Wow!! This is exactly how I feel! I ask myself everyday I work, do you really think you know what you are doing? What are you doing here? I do talk but am not a very good conversationalist. I feel like I get lost even in my own conversation so I just clam up most of the time. Something I need to get over but not sure really how to strike up the conversation and again don’t always want to look like “Nurse Know-Nothing”. I’m not afraid to ask questions and so I don’t know how to do things, patient safety, but to talk about it later, I definitely feel like the big dummy and maybe it’s something I should already know.

  5. Jenny Says:

    I’m so glad I subscribed to this site b/c from time to time I’ll check out what article relates to me. One thing that hits me was the article, “Nurse Know-Nothing”. I’ve been a RN for a year & 1/2.

    An incident happened when I ask a seasoned nurse a simple question it had nothing to do with patient safety nor bedside care. The reply given to me was, “who trained you?” It’s hard to find a comfort zone when you are not getting the support to need.

  6. Andrea Says:

    Being a student nurse in an ADN program, this totally hits home with me. I’m having these fears and anxieties already during my clinicals. Sometimes I feel plain stupid and wonder if I can really handle this job. I know I love nursing and love working with people. But there’s so much responsibility. People’s lives are in my hands and that’s a really scary thought. I’ve already seen how unsupportive the staff can be. It’s very discouraging. I wonder what will happen when I graduate and my instructor is not there to ask questions. Who will I be able go to?

  7. Kelly Says:

    This article was sent to me by the very nurse I was FINALLY able to confide in about how scared I am and how inadequate I feel. I have worked as a patient care tech for 4 years in the ER and graduated from RN school last spring. I didn’t think the ED would be as hard as it is because I was familiar with the flow and all, but it has been very much challenging. How the new grads who haven’t worked ED previously are surviving, i don’t know because I feel I’m just barely hanging on. Of course, like the article said, there will be those colleagues who will view my feelings about the care I give as a weakness, but the vast majority of the people I work with are understanding and willing to help with the adjustment process in that 1st year of nursing. I am so glad to work with such awesome people.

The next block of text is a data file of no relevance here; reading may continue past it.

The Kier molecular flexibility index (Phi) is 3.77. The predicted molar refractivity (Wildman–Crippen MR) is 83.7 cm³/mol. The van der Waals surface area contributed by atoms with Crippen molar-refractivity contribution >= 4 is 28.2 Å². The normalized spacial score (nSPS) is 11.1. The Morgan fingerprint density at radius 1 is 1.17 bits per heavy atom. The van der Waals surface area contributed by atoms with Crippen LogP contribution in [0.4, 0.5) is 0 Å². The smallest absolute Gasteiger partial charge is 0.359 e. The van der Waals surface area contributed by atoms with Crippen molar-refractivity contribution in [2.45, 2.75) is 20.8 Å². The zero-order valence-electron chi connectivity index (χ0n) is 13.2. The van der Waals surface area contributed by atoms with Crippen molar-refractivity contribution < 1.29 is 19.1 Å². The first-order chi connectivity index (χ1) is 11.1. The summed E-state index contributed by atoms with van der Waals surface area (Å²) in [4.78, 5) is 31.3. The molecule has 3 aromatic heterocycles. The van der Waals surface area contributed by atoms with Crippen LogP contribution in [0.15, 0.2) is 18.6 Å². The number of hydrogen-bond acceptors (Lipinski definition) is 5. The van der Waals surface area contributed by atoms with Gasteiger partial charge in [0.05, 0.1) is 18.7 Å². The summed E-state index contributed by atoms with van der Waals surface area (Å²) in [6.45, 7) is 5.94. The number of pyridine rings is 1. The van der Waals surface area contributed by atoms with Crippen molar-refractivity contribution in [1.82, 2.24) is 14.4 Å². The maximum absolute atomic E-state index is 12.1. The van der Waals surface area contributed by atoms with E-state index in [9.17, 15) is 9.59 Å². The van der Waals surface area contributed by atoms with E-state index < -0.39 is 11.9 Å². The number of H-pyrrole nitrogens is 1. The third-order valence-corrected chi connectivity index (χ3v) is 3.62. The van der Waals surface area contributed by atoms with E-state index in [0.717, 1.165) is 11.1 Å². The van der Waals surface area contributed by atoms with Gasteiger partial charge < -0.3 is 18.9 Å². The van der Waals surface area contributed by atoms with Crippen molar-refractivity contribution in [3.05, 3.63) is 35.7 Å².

8. Valentina Says:

    You have so gloriously voiced my internal feelings as a new nurse (1.5yrs) in pediatric ICU, and now that I have finally gotten over the almost paralyzing fear of what might happen on my shift, I am constantly doubting myself in situations. When a patient craps out on me and I react, I can be told I did a good job by all of my colleagues, but I still feel inadequate somehow. I am fortunate enough to have STRONG support of my fellow RN’s, but I’ve been experiencing low self-confidence in my abilities that’s been unprecedented in any other job I’ve ever had. I kick myself for days about not anticipating quickly enough, or not knowing how to do a certain task…or feeling too emotional about a patient. I think it stems from the fact that being a nurse is EXTREMELY difficult and takes alot of time to fine tune notwithstanding factors such as exhaustion, stress, language barriers, etc. I don’t think anyone knows how hard it is to be a new nurse until you find yourself hunkered down in the madness of it all. I can personally attest that I appreciate the support I have from my colleagues, but I acknowledge that I need to believe in myself and give myself constant pep talks to bring myself up. SOLDIER ON NEW NURSES!!!

  9. sara Says:

    help i am seen as cocky and a know it all and this couldnt be further from my truth. i am a new grad and work in long term care, its been two months and ive been moved around because nobody wants me, this is not a pity party, i truly am loving and open and am seeking to change what i must be emoting. Ive been told i have a quality that gets under peoples skin and i dont see it so i dont know how to stop and let people get to see ME

  10. andrea Says:

    What fantastic writers!!! And, such a good and relevent article. Truth be told, every nurse who hits the floor knows he/she has had all the feelings stated by each writer. Nursing is so involved with so many personalities that it takes a good deal of time to learn where to place trust and when friendships are built. I’ve found some of the worst personalities I’ve nursed with, have been the best ‘technical’ nurses and I am grateful for their shared knowledge, even tho they tended to treat me with less than respect. Sometimes it’s about getting the job done and doing it the very best way you can. Nursing is ever changing and always ‘trying’. And, not everone stays in the setting they start with. What a surprise to find that eventually you either fall in love with nursing, or~~you don’t. Then it’s time to move on. But, give yourself years before you make that tough decision. It don’t come easy.

  11. Jasmin Says:

    2 weeks left in my preceptorship/residency program, 5 shifts then actual, no nets nursing, or is it? Just got the call today that I now have a fulltime position, it’s been a long time coming since I had graduated in December and had my license since February. Very grateful and very fotunate to have supportive nurses on the unit because just 2 days before, an omission on my part and the staff has been brought to my attention. I thought I ended my career right there and then. So when I got the call today, I thought that was it, in Trump fashion it seemed like it was going to be, “you’re fired!”. But it wasn’t, it was not the catastrophe I thought it was. The nurses, including my preceptor, told me to get out of my head and work through the fear, the self-beating and just do better. 2 hours later, I was too busy to be nursing negative thoughts along with my patients. It happens, the low moments, all we can do is move on, hopefully with the support of those who’ve been there and done that. Good luck, newbies and God bless those who shepherd us along.